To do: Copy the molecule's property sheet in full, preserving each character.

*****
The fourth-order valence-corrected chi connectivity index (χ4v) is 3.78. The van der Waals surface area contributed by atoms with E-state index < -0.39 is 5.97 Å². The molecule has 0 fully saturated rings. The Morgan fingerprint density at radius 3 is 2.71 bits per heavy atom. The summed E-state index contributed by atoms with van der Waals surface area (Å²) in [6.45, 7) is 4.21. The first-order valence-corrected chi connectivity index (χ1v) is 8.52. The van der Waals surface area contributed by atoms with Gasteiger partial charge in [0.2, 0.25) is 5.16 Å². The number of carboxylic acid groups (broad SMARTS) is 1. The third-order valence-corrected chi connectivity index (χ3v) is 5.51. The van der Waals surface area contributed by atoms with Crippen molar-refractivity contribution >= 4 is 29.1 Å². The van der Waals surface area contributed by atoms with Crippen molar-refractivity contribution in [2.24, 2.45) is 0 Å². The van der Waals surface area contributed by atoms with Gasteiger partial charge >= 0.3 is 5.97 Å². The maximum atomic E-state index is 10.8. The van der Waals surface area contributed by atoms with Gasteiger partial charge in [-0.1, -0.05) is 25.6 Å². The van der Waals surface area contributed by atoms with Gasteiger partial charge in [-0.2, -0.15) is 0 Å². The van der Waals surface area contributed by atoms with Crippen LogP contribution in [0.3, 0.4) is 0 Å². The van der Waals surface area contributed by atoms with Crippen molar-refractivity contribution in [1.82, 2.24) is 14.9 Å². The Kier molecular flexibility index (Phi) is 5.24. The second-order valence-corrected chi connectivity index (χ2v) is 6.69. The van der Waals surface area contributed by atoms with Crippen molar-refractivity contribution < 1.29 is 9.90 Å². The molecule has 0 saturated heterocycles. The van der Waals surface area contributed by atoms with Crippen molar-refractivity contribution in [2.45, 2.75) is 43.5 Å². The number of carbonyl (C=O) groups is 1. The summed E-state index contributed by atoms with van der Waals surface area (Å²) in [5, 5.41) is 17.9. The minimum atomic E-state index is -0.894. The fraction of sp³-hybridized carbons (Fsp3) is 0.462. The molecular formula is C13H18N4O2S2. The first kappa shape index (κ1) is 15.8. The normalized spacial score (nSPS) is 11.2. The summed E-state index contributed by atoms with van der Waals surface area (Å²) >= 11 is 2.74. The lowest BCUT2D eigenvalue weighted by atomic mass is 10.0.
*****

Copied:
The fourth-order valence-corrected chi connectivity index (χ4v) is 3.78. The van der Waals surface area contributed by atoms with E-state index < -0.39 is 5.97 Å². The molecule has 0 fully saturated rings. The Morgan fingerprint density at radius 3 is 2.71 bits per heavy atom. The summed E-state index contributed by atoms with van der Waals surface area (Å²) in [6.45, 7) is 4.21. The first-order valence-corrected chi connectivity index (χ1v) is 8.52. The van der Waals surface area contributed by atoms with Gasteiger partial charge in [0.2, 0.25) is 5.16 Å². The number of carboxylic acid groups (broad SMARTS) is 1. The third-order valence-corrected chi connectivity index (χ3v) is 5.51. The van der Waals surface area contributed by atoms with Crippen molar-refractivity contribution >= 4 is 29.1 Å². The van der Waals surface area contributed by atoms with Crippen molar-refractivity contribution in [2.24, 2.45) is 0 Å². The van der Waals surface area contributed by atoms with Gasteiger partial charge >= 0.3 is 5.97 Å². The maximum atomic E-state index is 10.8. The van der Waals surface area contributed by atoms with Gasteiger partial charge in [-0.1, -0.05) is 25.6 Å². The van der Waals surface area contributed by atoms with Gasteiger partial charge in [-0.2, -0.15) is 0 Å². The van der Waals surface area contributed by atoms with Crippen LogP contribution in [0.3, 0.4) is 0 Å². The van der Waals surface area contributed by atoms with Crippen molar-refractivity contribution in [1.82, 2.24) is 14.9 Å². The Kier molecular flexibility index (Phi) is 5.24. The second-order valence-corrected chi connectivity index (χ2v) is 6.69. The van der Waals surface area contributed by atoms with Crippen molar-refractivity contribution < 1.29 is 9.90 Å². The molecule has 0 saturated heterocycles. The van der Waals surface area contributed by atoms with Crippen molar-refractivity contribution in [2.45, 2.75) is 43.5 Å². The number of carbonyl (C=O) groups is 1. The summed E-state index contributed by atoms with van der Waals surface area (Å²) in [5, 5.41) is 17.9. The minimum atomic E-state index is -0.894. The fraction of sp³-hybridized carbons (Fsp3) is 0.462. The molecular formula is C13H18N4O2S2. The first kappa shape index (κ1) is 15.8. The normalized spacial score (nSPS) is 11.2. The summed E-state index contributed by atoms with van der Waals surface area (Å²) >= 11 is 2.74. The lowest BCUT2D eigenvalue weighted by atomic mass is 10.0.